Vomiting during cardio is simply representation of effort, not problems. I'm not in the habit of doing it regularly, but I'm not afraid to push myself to that point, either. Report
"See your doctor first" is a warning that should be heeded! I didn't and was fortunate not to have had a stroke. I found out a few months after starting that my blood pressure was sky-high. I am not sure what came first: high blood pressure or over-exercising, but it's better to be safe, even if you've been told many times in the past (like I was) that exercise was fine. I know I started out way too intensely, and even the "modified" exercises were too much for me. I dropped out of that program and am taking it slower now. I will never do that level, even if my fitness increases, because a "ripped body" is not my goal. I want a body that functions well in the activities of daily life. Report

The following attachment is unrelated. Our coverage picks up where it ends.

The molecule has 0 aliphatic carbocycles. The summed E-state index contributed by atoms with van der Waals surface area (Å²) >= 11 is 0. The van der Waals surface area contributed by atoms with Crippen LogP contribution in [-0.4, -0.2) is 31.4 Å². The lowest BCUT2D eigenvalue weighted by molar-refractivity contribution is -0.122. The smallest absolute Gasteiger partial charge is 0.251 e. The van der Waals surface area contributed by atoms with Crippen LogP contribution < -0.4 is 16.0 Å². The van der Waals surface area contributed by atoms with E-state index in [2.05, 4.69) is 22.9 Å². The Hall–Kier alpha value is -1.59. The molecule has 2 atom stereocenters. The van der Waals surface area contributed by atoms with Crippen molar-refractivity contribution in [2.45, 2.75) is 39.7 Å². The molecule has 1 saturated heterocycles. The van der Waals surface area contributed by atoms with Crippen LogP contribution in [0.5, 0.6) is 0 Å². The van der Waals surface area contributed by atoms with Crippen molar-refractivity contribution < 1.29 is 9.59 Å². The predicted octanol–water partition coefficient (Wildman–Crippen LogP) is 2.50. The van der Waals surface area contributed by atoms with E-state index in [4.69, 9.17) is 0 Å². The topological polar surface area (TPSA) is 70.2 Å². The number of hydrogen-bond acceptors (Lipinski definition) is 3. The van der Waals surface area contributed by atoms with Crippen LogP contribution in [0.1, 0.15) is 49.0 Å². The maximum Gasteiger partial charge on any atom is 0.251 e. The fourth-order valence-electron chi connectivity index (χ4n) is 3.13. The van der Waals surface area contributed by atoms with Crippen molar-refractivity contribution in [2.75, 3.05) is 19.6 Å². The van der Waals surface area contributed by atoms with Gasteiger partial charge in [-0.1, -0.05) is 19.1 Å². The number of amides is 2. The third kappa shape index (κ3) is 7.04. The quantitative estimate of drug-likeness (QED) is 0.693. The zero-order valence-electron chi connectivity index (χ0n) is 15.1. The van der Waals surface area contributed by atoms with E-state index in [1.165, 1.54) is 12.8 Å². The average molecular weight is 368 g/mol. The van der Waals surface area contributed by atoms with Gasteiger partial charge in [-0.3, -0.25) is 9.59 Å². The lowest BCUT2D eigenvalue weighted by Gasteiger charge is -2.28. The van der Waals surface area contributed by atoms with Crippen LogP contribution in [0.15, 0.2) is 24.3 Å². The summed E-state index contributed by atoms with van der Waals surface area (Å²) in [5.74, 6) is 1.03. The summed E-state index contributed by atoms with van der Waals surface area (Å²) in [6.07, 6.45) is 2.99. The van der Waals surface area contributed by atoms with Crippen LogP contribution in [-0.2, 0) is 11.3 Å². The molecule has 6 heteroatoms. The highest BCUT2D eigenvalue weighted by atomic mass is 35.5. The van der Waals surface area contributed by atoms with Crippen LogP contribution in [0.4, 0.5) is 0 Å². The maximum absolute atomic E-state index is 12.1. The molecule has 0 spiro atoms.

I think everyone needs to remind themselves to adapt workouts to their current physical condition. I tried to do too much in a 3 day period and ended up stressing my body out and crashed for 3-4 days after that. This article is correct that all of the information that you read and hear is geared to want us to lose weight, but the bottom line is that you shouldn't have to kill yourself to do it! That being said I am still going to exercise but in MODERATION. Lesson learned. Report